7 easy ways to redecorate your work space

Not that you need an excuse to add to the Jason Momoa shrine in your cube, but decorating your workstation – often deemed “distracting” by Mr. Burns managerial types – can make you a happier and harder-working employee. “If you empower people and give them control of their own space, they feel more psychologically comfortable and seem to perform better,” says Craig Knight, a researcher at the University of Exeter, in England, who specialises in the psychology of working environments. It’s also thought that being able to express your personality at your desk can make you feel more connected to your colleagues, notes Jennifer Veitch, principal research officer at the National Research Council Canada. The theory: You may feel closer to Blanche from HR once you realise you have matching ceramic corgi collections. Here are some easy ways to pretty up your cube or corner office (Momoa optional).

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According to research, women are more likely to fill their office space with items that have a personal connection – photos, artwork and the like. Men, meanwhile, tend to post evidence of their career achievements. (Where’s Freud when you need him?) The most important thing is that your décor – whether it’s a coaster from your fave resto, a signed Orlando Bloom headshot (no judgment) or nothing at all – makes you happy. “Somebody who likes clean, minimalist conditions is every bit as creative in the space they choose as somebody else who wants to surround themselves with photos and plants,” says Knight. From a design perspective, grouping items, like your face-mist collection, in bunches rather than letting them spill over your desk makes a space feel more chic and inviting, says Tiffany Pratt, a Toronto-based interior designer whose clients include Saks Fifth Avenue and Dermalogica. Thoughtful extras go a long way: Stack coffee-table books underneath your laptop or stash pens in a Lucite container beside your fave Diptyque candle for instant elevation.


While there’s no magical hue that will turn you into the Hermione Granger of the accounting department, some colour is better than none, says Knight. That’s because it’s engaging to the senses. (That engagement makes us feel better, which, in turn, makes us work harder.) If you’re a minimalist, don’t panic. Pratt suggests white as a base colour and adding bright accents like ’80s-inspired minty greens, subdued blues, mauve and the ubiquitous millennial pink.


According to Knight’s research, being surrounded by plants can boost work effort by up to 15 percent. Plants are also major mood boosters. Stick with greenery that doesn’t require a lot of sunlight or attention: Choose cacti and succulents over testy ferns and orchids. Or try a terrarium. “A terrarium is a fun place where you can show your personality,” says Pratt. “You can put everything from a plastic dinosaur to your grandmother’s brooch in it.” If flowers are your jam, many flower shops now offer weekly, biweekly or monthly subscriptions so your fave peonies can be delivered straight to your desk. An added bonus? You can pretend they’re from a roster of admirers.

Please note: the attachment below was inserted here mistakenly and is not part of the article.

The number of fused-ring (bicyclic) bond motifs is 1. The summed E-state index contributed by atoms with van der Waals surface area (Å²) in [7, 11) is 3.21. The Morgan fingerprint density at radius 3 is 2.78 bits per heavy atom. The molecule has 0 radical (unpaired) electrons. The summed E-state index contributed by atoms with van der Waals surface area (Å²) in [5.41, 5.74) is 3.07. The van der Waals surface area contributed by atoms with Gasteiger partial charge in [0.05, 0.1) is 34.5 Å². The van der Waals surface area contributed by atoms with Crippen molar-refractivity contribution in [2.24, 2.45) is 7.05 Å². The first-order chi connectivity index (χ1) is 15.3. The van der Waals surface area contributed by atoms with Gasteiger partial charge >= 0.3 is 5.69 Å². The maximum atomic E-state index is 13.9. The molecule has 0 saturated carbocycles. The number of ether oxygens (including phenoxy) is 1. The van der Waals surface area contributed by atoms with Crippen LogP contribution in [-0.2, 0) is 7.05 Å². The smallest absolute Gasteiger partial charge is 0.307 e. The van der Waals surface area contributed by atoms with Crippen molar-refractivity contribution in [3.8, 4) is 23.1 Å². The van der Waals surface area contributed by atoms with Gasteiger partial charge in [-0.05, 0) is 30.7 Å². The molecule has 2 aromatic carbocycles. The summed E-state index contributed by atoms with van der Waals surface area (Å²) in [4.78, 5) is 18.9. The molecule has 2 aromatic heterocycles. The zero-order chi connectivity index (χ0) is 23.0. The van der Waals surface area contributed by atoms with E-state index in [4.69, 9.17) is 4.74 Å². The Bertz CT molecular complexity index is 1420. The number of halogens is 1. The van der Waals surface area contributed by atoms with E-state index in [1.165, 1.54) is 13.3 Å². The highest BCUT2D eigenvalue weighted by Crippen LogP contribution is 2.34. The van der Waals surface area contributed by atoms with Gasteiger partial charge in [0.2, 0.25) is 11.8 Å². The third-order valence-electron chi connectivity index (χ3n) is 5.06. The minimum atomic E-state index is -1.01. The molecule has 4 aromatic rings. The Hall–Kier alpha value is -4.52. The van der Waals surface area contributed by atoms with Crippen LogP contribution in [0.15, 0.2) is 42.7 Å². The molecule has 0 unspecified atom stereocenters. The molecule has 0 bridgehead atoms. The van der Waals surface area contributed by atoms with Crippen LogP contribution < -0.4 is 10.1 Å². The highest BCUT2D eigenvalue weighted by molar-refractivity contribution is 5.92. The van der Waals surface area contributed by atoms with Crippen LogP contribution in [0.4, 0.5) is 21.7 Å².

Generally speaking, the brighter and more natural the light, the higher the productivity. Given that we can’t see the whole outdoor-office thing happening in Canada anytime soon, your best bet is an overhead bulb instead of a desk lamp. (The latter only gives you a puddle of luminescence, says Veitch.) Pratt recommends the Philips Hue bulb, which, when connected to a compatible app, changes colours, allowing you to bathe your workstation in lots of different warm to cool hues.


Grey carpet is peak office bleakness. Nothing says cozy (and comfy) like a pillow on your seat and a vibrant rug at your feet.


Like the whole minimalist versus maximalist thing, your best working situ is the one that you enjoy – even if your vibe is more Grey Gardens than Monica from Friends. That said, if your productivity is impaired by the Machu Picchu of paper on your desk, here are some baby steps from Linda Chu, a Vancouver-based professional organizer. Separate your to-do list into “active,” “reference” and “archival.” Active files (anything from paperwork to marking) can be organized in an accordion folder on your desk, and reference items (things that you may need to refer back to) should be organized in a nearby drawer. Finally, archival info should be moved far, far away from your workspace. At the end of each workday, take 20 minutes to organize these folders and straighten up your desk. Your caffeine- depleted self will be waaayyy less overwhelmed when you arrive at the office the next a.m.


We’re not kidding. But the mantra has to appeal to your sense of ambition. So, if you’re in a job you hate, don’t bother – your cynical brain will do an eye roll at that “Great things never came from comfort zones” poster, notes Dean Burnett, a neuroscientist and the author of The Idiot Brain. Etsy is a gold mine for these. We also love Ork Posters’ cerebral “thinking cap” poster or the “What would Beyoncé do?” 



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